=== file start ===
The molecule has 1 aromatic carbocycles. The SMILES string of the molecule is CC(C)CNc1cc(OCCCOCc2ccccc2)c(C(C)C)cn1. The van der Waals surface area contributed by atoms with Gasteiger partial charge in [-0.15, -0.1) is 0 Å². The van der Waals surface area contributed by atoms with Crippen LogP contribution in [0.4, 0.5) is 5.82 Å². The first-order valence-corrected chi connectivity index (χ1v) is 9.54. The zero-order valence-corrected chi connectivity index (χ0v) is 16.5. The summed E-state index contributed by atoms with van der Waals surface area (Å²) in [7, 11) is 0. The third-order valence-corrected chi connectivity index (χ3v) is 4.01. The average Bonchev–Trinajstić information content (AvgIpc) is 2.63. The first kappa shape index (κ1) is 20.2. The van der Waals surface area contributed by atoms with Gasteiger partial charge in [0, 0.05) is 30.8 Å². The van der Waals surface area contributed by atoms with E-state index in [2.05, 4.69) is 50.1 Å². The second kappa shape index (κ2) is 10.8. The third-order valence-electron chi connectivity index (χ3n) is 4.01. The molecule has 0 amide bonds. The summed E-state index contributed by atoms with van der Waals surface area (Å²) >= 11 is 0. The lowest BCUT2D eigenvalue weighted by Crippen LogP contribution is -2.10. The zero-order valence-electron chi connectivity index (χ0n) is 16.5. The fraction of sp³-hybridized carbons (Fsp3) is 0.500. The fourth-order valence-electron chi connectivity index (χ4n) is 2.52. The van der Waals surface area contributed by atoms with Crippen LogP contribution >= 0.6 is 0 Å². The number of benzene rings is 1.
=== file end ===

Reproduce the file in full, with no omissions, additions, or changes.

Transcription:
The molecule has 1 aromatic carbocycles. The SMILES string of the molecule is CC(C)CNc1cc(OCCCOCc2ccccc2)c(C(C)C)cn1. The van der Waals surface area contributed by atoms with Gasteiger partial charge in [-0.15, -0.1) is 0 Å². The van der Waals surface area contributed by atoms with Crippen LogP contribution in [0.4, 0.5) is 5.82 Å². The first-order valence-corrected chi connectivity index (χ1v) is 9.54. The zero-order valence-corrected chi connectivity index (χ0v) is 16.5. The summed E-state index contributed by atoms with van der Waals surface area (Å²) in [7, 11) is 0. The third-order valence-corrected chi connectivity index (χ3v) is 4.01. The average Bonchev–Trinajstić information content (AvgIpc) is 2.63. The first kappa shape index (κ1) is 20.2. The van der Waals surface area contributed by atoms with Gasteiger partial charge in [0, 0.05) is 30.8 Å². The van der Waals surface area contributed by atoms with E-state index in [2.05, 4.69) is 50.1 Å². The second kappa shape index (κ2) is 10.8. The third-order valence-electron chi connectivity index (χ3n) is 4.01. The molecule has 0 amide bonds. The summed E-state index contributed by atoms with van der Waals surface area (Å²) >= 11 is 0. The lowest BCUT2D eigenvalue weighted by Crippen LogP contribution is -2.10. The zero-order valence-electron chi connectivity index (χ0n) is 16.5. The fraction of sp³-hybridized carbons (Fsp3) is 0.500. The fourth-order valence-electron chi connectivity index (χ4n) is 2.52. The van der Waals surface area contributed by atoms with Crippen LogP contribution >= 0.6 is 0 Å². The number of benzene rings is 1.